Pro Athletes Slam Donald Trump's "Locker Room Talk" Excuse

October 10th 2016

Lucy Tiven

During Sunday night's town hall debate, Republican presidential nominee Donald Trump continued to defend his 2005 comments about groping women using the phrase "locker room talk." And this "locker room talk" line isn't sitting well with professional athletes.


On Twitter, star athletes and coaches slammed Trump and claimed that none of the talk they've encountered in locker rooms has involved bragging about sexually assaulting women.

In a charged tweetstorm, Kansas City Chiefs wide receiver Chris Conley laid into the candidate for using the phrase to normalize the casual use of violent, demeaning, rhetoric about women.

Conley insisted that Trump's crude, threatening words do not represent how men typically speak about women behind closed doors.

Pro athletes weren't the only ones to point out the larger problems with Trump's "locker room talk" excuse — used to assert and condone the notion that all men speak about women in demeaning terms when they aren't around.

TV Critic Nathan Rabin made this point in a satirical Medium post published Saturday and a Monday tweet.

Rabin Medium

The larger problem with Trump's excuse is that it tells men — and young boys — that joking or bragging about violating women's bodies is normal male behavior.

On Medium, high school athletics coach Steve Reich criticized Trump for portraying "locker rooms" as a safe space for casual misogyny and asserted that he hoped to teach students the opposite.

From Medium:

"The locker-room line shows that Donald Trump clearly doesn’t get what a good physical education teacher or coach does. We don’t show up just to run sports teams, count pushups or clock sprint times and then clock out, as if that’s all our students need. Our biggest job is to help kids become good, decent human beings. We’re trying to help students grow into men and women whose lives are guided by courage, by respect for others, by fortitude and perseverance, by all the building blocks of good character.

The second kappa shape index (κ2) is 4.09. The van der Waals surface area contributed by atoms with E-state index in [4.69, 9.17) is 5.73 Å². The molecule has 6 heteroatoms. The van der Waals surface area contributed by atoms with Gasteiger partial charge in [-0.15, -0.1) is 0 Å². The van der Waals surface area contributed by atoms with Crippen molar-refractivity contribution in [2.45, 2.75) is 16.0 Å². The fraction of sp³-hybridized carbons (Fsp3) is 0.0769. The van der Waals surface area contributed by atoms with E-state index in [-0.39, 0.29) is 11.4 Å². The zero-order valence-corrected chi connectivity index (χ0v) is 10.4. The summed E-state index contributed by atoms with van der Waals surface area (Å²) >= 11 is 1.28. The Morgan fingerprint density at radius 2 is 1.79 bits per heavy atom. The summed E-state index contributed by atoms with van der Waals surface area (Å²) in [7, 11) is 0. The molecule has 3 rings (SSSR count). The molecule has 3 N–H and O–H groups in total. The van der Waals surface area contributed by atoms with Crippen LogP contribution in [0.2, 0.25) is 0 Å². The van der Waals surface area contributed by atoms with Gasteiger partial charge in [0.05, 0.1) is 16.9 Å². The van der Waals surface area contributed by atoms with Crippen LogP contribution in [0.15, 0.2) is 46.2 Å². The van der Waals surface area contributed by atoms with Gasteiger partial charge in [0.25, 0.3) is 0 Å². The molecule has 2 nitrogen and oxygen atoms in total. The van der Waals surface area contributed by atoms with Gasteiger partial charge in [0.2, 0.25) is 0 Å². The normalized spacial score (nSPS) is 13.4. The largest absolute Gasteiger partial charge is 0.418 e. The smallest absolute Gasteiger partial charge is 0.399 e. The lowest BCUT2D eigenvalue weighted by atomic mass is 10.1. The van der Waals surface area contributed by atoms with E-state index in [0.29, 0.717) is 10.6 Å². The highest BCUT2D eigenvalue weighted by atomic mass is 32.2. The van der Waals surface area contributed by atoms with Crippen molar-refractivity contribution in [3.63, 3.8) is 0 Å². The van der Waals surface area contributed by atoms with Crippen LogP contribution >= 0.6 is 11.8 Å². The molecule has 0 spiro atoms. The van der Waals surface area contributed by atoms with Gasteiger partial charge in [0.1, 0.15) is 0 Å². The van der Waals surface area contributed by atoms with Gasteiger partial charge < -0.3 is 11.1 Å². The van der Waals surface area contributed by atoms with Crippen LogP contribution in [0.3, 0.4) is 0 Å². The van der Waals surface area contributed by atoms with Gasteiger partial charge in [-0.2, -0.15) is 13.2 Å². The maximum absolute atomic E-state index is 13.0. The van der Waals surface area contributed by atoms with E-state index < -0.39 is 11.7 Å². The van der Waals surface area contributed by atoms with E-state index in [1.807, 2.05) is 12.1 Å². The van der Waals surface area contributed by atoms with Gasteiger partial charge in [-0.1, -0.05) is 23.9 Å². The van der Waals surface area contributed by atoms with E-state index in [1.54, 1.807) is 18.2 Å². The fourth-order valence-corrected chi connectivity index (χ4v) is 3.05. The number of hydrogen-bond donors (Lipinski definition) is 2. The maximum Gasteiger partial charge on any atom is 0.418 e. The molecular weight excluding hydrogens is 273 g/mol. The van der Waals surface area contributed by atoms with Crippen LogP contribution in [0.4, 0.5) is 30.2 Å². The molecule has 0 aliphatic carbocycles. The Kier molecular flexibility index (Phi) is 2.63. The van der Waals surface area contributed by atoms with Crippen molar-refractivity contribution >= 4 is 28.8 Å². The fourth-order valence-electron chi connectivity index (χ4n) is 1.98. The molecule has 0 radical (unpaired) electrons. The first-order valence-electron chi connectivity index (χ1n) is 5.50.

Trump's comments also spurred the use of the #notallmen hashtag — which brings up an important point. While we shouldn't normalize Trump's words or the acts they reference — sexual assault and harassment — they aren't uncommon for women to experience.

One out of every six women is a victim of rape or attempted rape, according to the Rape, Abuse & Incest National Network. And women face verbal and physical sexual harassment at work, on public transportation, on city streets, and in virtually every other sphere of daily life.

While it's heartening for men to refute the normalization of sexual violence, it's also important to remember that some men do behave the way Trump described in the video clip. And you'd be hard pressed to find a woman who hasn't crossed paths with one.